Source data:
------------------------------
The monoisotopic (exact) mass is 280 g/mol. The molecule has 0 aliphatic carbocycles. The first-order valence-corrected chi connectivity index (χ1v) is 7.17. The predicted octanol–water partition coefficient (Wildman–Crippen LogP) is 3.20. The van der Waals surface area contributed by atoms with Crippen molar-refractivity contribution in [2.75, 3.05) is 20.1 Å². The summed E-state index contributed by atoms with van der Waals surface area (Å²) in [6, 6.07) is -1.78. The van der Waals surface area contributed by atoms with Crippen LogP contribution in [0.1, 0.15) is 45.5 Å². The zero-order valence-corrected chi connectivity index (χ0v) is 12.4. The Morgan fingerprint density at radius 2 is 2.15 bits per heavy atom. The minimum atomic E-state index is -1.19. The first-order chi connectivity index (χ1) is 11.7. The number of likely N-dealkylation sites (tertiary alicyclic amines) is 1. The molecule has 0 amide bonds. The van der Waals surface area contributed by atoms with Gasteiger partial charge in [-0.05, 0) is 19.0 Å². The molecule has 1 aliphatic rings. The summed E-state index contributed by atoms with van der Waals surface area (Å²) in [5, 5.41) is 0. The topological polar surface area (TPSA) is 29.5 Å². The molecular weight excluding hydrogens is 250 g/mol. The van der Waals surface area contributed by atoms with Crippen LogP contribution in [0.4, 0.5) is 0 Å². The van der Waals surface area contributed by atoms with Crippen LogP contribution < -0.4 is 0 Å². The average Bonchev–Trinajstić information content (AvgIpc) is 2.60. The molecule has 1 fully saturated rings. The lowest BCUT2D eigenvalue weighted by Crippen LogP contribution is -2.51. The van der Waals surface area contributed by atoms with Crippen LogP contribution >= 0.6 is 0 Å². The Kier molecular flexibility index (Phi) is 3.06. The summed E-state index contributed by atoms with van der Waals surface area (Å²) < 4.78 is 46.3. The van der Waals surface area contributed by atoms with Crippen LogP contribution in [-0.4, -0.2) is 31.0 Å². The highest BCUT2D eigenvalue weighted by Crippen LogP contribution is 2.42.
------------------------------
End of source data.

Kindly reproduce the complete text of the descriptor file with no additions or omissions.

The monoisotopic (exact) mass is 280 g/mol. The molecule has 0 aliphatic carbocycles. The first-order valence-corrected chi connectivity index (χ1v) is 7.17. The predicted octanol–water partition coefficient (Wildman–Crippen LogP) is 3.20. The van der Waals surface area contributed by atoms with Crippen molar-refractivity contribution in [2.75, 3.05) is 20.1 Å². The summed E-state index contributed by atoms with van der Waals surface area (Å²) in [6, 6.07) is -1.78. The van der Waals surface area contributed by atoms with Crippen LogP contribution in [0.1, 0.15) is 45.5 Å². The zero-order valence-corrected chi connectivity index (χ0v) is 12.4. The Morgan fingerprint density at radius 2 is 2.15 bits per heavy atom. The minimum atomic E-state index is -1.19. The first-order chi connectivity index (χ1) is 11.7. The number of likely N-dealkylation sites (tertiary alicyclic amines) is 1. The molecule has 0 amide bonds. The van der Waals surface area contributed by atoms with Gasteiger partial charge in [-0.05, 0) is 19.0 Å². The molecule has 1 aliphatic rings. The summed E-state index contributed by atoms with van der Waals surface area (Å²) in [5, 5.41) is 0. The topological polar surface area (TPSA) is 29.5 Å². The molecular weight excluding hydrogens is 250 g/mol. The van der Waals surface area contributed by atoms with Crippen LogP contribution in [0.4, 0.5) is 0 Å². The van der Waals surface area contributed by atoms with Crippen LogP contribution < -0.4 is 0 Å². The average Bonchev–Trinajstić information content (AvgIpc) is 2.60. The molecule has 1 fully saturated rings. The lowest BCUT2D eigenvalue weighted by Crippen LogP contribution is -2.51. The van der Waals surface area contributed by atoms with Crippen LogP contribution >= 0.6 is 0 Å². The Kier molecular flexibility index (Phi) is 3.06. The summed E-state index contributed by atoms with van der Waals surface area (Å²) < 4.78 is 46.3. The van der Waals surface area contributed by atoms with Crippen LogP contribution in [-0.4, -0.2) is 31.0 Å². The highest BCUT2D eigenvalue weighted by Crippen LogP contribution is 2.42.